The Bellingham Herald
Sea-level rise is coming for Washington communities. Here’s how Whatcom is preparing
Washington’s shorelines are at risk as scientists predict an average 4 to 6 inches of sea-level rise for the region over the next three decades, according to a new government report by the National Oceanic and Atmospheric Administration and other agencies.
In Whatcom County, that has profound implications for coastal communities, tribes, ecosystems and agriculture. Rising sea levels could also increase flooding inland, as the Nooksack River’s flow into Bellingham Bay is further obstructed by pressure from the ocean, said Ellyn Murphy, chair of Whatcom’s Climate Impact Advisory Committee.
The new federal report is a stark reminder of how our lives and communities are being altered by human-caused climate change, which fuels sea-level rise as warming seawater expands and ice sheets and glaciers melt. The document’s findings, which update those from 2017 and project about a foot of sea-level rise by 2050 across the U.S. on average, elicited calls to action from leaders nationwide, including Sen. Maria Cantwell from Washington.
“Today’s NOAA report is alarming – in the next 30 years the sea will rise as much as it has in the last 100 years,” Cantwell said in a statement on Tuesday, Feb. 15. “We have to ensure that our coastal communities have the tools and resources to prepare and adapt to climate change and sea-level rise.”-
Almost 10% of Whatcom’s population — more than 20,000 people — live in the 100-year floodplain, or the area that has a 1% chance of flooding each year, according to NOAA. There is critical infrastructure in this at-risk area: four schools, one police station and four fire stations.
NOAA’s sea-level rise projections until 2050 are highly certain, even if humans do dramatically reduce greenhouse gas emissions spewed into the atmosphere as we continue to burn fossil fuels, the agency says. But we still need to curb our emissions, the agency warned in the report. Failing to do so could cause even worse sea-level rise — between 1.5 and 5 additional feet by the end of the century.
Whatcom, Lummi plans
Whatcom is already confronting how rising oceans will change our communities. Last year, the public and County Council asked county staff to include sea-level rise in the 2021 update to its Shoreline Management Program, a land-use policy and regulation document, said Chris Elder, senior planner of natural resources for the county, in an email to The Bellingham Herald.
But the county staff needed more data to determine the extent and potential impacts of sea-level rise, so it hasn’t yet been included in county code modifications, Elder said. However, the conversation prompted the county to apply for and earn $100,000 in state Department of Ecology grant funds to complete a project that will guide how sea-level rise should be integrated into local planning efforts. A number of other organizations and governments will participate in the project: Bellingham, Ferndale and Blaine cities, Port of Bellingham, Lummi Nation, U.S. Geological Survey and Washington Sea Grant.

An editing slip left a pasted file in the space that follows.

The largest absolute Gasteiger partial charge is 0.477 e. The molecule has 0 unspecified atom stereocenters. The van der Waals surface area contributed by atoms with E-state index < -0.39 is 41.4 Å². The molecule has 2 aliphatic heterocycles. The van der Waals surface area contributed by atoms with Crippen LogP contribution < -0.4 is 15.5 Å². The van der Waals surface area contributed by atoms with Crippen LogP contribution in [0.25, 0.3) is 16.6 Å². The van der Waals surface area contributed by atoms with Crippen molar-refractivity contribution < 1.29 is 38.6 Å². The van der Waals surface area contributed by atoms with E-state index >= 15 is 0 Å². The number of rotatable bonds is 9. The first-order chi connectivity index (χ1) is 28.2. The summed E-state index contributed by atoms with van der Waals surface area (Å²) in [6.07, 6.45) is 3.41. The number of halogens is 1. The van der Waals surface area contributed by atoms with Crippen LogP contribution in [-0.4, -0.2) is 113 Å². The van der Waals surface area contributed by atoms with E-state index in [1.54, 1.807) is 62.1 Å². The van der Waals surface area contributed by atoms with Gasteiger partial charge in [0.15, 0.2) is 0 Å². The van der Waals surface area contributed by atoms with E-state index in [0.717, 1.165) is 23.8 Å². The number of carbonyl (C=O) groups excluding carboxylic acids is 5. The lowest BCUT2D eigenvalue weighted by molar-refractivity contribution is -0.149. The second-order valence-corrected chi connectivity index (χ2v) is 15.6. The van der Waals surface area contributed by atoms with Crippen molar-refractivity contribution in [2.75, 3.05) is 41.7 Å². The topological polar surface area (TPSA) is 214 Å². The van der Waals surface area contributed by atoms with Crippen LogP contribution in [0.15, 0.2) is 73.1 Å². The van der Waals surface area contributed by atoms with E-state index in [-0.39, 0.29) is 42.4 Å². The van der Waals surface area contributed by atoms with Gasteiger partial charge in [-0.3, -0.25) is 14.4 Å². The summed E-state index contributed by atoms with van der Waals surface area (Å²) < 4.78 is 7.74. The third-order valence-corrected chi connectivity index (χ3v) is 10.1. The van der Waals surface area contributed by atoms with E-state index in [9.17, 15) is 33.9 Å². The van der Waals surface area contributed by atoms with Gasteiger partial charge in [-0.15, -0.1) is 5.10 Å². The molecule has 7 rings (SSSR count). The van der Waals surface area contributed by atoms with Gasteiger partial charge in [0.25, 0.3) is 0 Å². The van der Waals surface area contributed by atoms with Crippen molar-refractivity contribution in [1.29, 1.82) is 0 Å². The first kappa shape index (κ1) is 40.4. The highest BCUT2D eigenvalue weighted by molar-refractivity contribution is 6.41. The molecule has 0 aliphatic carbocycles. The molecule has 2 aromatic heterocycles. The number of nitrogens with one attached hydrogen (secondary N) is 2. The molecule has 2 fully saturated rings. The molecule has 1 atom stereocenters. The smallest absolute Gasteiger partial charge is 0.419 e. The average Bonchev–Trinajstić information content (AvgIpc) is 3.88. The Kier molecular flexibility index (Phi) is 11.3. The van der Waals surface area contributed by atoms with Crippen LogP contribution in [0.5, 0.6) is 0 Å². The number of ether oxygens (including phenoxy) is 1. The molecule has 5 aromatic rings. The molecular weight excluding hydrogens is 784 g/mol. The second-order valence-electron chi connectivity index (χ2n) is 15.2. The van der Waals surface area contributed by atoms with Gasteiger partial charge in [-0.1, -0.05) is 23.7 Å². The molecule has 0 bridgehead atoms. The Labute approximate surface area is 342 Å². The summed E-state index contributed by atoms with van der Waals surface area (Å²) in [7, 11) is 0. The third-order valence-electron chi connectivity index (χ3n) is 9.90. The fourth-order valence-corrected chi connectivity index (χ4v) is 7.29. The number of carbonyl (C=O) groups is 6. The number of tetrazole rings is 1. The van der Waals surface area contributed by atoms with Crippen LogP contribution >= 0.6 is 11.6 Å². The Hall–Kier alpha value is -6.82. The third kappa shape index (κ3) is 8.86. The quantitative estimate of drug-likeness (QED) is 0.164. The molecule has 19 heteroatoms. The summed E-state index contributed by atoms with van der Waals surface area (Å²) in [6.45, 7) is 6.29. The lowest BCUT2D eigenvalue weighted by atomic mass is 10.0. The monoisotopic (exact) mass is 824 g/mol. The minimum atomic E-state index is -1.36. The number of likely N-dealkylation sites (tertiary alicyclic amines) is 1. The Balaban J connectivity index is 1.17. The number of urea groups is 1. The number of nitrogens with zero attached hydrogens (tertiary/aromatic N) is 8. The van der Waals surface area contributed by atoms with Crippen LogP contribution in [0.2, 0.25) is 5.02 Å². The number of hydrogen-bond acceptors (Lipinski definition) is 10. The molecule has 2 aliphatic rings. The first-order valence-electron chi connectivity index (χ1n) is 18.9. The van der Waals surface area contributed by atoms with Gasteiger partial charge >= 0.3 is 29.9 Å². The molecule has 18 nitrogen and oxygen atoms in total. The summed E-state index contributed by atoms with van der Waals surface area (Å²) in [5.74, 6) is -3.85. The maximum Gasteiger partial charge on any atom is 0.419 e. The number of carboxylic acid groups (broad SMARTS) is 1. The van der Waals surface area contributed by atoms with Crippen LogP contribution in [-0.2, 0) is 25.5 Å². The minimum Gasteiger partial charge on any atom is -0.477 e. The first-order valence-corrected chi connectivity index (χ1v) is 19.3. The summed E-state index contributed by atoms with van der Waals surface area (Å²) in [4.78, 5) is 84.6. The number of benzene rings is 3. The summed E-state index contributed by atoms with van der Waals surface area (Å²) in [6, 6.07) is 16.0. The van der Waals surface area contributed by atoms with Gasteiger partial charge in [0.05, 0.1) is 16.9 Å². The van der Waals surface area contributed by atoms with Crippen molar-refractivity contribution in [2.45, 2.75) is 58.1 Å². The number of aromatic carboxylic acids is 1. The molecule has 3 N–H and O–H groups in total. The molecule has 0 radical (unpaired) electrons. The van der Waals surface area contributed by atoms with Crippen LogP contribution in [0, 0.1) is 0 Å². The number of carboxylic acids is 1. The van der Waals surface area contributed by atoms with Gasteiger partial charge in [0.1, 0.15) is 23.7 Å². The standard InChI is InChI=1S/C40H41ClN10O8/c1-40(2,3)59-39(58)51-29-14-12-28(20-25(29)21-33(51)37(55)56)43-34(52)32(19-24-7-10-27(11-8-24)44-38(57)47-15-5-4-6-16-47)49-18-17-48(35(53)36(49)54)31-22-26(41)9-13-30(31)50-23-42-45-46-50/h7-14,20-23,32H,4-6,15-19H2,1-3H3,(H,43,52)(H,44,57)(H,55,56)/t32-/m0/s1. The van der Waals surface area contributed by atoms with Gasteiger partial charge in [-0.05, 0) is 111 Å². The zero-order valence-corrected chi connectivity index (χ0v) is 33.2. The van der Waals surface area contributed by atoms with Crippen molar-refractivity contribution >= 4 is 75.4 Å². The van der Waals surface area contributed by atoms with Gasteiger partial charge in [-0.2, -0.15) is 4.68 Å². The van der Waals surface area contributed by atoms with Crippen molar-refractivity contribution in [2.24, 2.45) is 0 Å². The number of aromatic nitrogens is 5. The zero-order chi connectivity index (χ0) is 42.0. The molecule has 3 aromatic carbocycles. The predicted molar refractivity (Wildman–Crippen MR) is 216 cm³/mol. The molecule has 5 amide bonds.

“Several of these organizations are already implementing their own coastal resilience projects and we’re hoping that through this County effort we can really get all Whatcom coastal jurisdictions on a similar page of understanding around the impacts and build some collaborative efforts to address those impacts,” Elder wrote in an email to The Herald.
The county and other local partners are also providing support and funding for the Puget Sound Coastal Storm Modeling System, an effort by the U.S. Geological Survey to arm communities with tools for assessing and managing sea-level rise impacts.
The Lummi Nation is particularly vulnerable to the creeping fingers of sea-level rise: The low-lying reservation is home to the Lummi River floodplain and is bordered to the east by the Nooksack River floodplain, according to the 2016 Lummi Nation Atlas. In November, flooding from the Nooksack River cut off the reservation from the mainland.
Sea-level rise endangers Lummi Schelangen, or “way of life,” according to the tribe’s 2016 Climate Change Mitigation and Adaptation Plan: It will inundate much of the tidelands that make up about a third of the reservation’s acreage. Tidelands provide important habitat to shellfish, which the tribe harvests for food, and are important for ceremonial and commercial reasons. Coastal erosion could damage tribal burial sites, archaeological sites and artifacts.
When the seas come, sometimes the best option is to pick up and move, the tribe’s plan determined: “In some areas, managed retreat, wherein inland migration is facilitated, is likely to be the most viable long-term option to protect human life and reduce property damages.”